1. In Keystore Explorer, open the current keystore file, either by using the default password aircontrolenterprise or another one used by the controller.

    TIP: Add a custom password by opening the file


    You can find this file in the UniFi base folder’s data subfolder.

  2. You need to generate the PFX (PKCS#12) format file by following the instructions in the PFX format section or by using an online tool (such as our converter).

    You’ll need to create a new password for this, different from the UniFi controller password.

  3. Go back to Keystore Explorer and delete the unifi entry once you’ve created your PFX file.
  4. Go to: Tools >> Import Key Pair >> PKCS12.
    Find your PFX file and use the password you created.
  5. Set the Key Pair Entry Alias to unifi.
  6. Enter the keystore password (which is aircontrolenterprise unless you changed it in your UniFi settings).
  7. Save it by clicking File >> Save (or the related button).
  8. Apply the changes by restarting the controller.

    On Linux:

    service unifi restart

    You’ll need to close and restart UniFi on Windows using the application icon. Alternatively, if UniFi is configured as a Windows service, you can use these commands:

    net stop "UniFi Controller"

    net start "UniFi Controller"

    WARNING: The keystore can sometimes become corrupted if there have been numerous imports. If the process fails, only proceed with the PFX import after you delete the original keystore file and restart UniFi to create a new one.

Using command line for PFX file import (Windows)

This is a similar process to installing an SSL certificate on Linux. Generate the PFX file by performing these steps:

  • Save your certificate and private key files to the same folder with these file names and extensions: example.p7b, example.key. In cmd or PowerShell, run the command:

    certutil -mergepfx *your certificate*.p7b *your certificate*.pfx

    Another option is to generate it with OpenSSL by putting the certificate, private key, and CA-bundle in a single folder and running the command:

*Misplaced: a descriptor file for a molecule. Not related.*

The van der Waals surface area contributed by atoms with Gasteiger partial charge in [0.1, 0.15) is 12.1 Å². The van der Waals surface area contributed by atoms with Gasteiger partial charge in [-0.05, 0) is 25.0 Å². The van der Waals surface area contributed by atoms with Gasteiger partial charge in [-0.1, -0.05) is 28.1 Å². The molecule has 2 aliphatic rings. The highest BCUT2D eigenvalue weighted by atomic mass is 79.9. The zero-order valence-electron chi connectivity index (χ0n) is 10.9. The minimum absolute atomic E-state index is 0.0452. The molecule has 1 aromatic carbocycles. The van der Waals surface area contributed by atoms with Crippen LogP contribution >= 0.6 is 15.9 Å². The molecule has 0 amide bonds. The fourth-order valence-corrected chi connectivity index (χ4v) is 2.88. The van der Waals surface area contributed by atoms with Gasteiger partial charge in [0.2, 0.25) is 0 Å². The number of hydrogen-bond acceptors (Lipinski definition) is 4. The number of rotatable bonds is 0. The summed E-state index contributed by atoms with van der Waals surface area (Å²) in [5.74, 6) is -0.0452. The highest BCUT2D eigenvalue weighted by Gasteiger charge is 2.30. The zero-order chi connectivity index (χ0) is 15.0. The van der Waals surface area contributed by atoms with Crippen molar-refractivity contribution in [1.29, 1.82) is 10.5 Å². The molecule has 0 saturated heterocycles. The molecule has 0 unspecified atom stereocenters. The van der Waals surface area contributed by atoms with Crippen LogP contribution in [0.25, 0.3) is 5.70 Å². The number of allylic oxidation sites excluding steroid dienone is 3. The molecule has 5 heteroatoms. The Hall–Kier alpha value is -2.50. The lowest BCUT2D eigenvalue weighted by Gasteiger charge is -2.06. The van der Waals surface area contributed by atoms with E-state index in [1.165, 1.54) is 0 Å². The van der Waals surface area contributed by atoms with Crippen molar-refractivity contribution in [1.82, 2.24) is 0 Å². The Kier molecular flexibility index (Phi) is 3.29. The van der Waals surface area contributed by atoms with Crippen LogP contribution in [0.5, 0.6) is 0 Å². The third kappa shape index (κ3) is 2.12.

*OpenSSL path* pkcs12 -export -out *your certificate*.pfx -inkey *your certificate*.key -in *your certificate*.crt -certfile *your certificate*.ca-bundle -name "unifi"

    On Windows, the default OpenSSL path (if it is installed) is “C:\*OpenSSL version*\bin\OpenSSL.exe”.

  • Import your new PFX file to the keystore:

    "*Java base folder*\bin\keytool.exe" -importkeystore -srckeystore *your certificate*.pfx -srcstoretype pkcs12 -srcalias 1 -destkeystore "C:\Users\*account username*\Ubiquiti UniFi\data\keystore" -deststoretype jks -destalias unifi -deststorepass *password*

    *Java base folder* will have been specified when Java was installed on the server. The folder is generally called “C:\Program Files\Java\*Java version*\” by default.
  • You’ll need to close and restart UniFi on Windows using the application icon. Alternatively, if UniFi is configured as a Windows service, you can use these commands:

    net stop "UniFi Controller"

    net start "UniFi Controller"

Unifi SSL security features

Although the following list doesn’t involve setting up your SSL, it features useful tips for SSL configuration and general site security.

  • Although you can successfully import the files to your server, ECC certificates won’t work on Unifi.
  • Unifi doesn’t support Server Name Indication (SNI).
  • Newer versions of UniFi starting from 4.x have HTTPS redirect enabled by default. Check via the UniFi admin panel. You can access it using the http:// link (this is *hostname*:8080 in by default). If you have already installed an SSL certificate on UniFi, it will forward you to the https:// link (https://*hostname*:8443 by default).
  • If you want to enable HSTS on UniFi, do it by modifying the following parameters in the file:

    unifi.https.hsts=false – enable HSTS by setting it to true

    unifi.https.hsts.max_age=*value* – here, you can set the length of time (in seconds) that you want HSTS to be cached

    unifi.https.hsts.preload=false — only switch this to true if you don’t want to remove HSTS later. Otherwise, your UniFi hostname will be added to the preload list, and you can only delete it when you request it specifically.

    unifi.https.hsts.subdomain=false – if you want to apply an HSTS policy for your main domain and its subdomains, set to true

    To complete the process, uncomment the strings above, save the file, and restart UniFi.

  • Enable your preferred cipher suites and SSL/TLS versions on UniFi by using the following parameters in the file:

    unifi.https.ciphers=cipher1, cipher2, etc. – replacing the cipher1, cipher2 values with the real names of ciphers you wish to enable.

    unifi.https.sslEnabledProtocols=protocol1, protocol2, etc. – replacing the rotocol1, protocol2 values with the real names of protocols you wish to enable.

    To complete the process, uncomment the strings above, save the file, and restart UniFi.

    Find the optimal UniFi configurations here.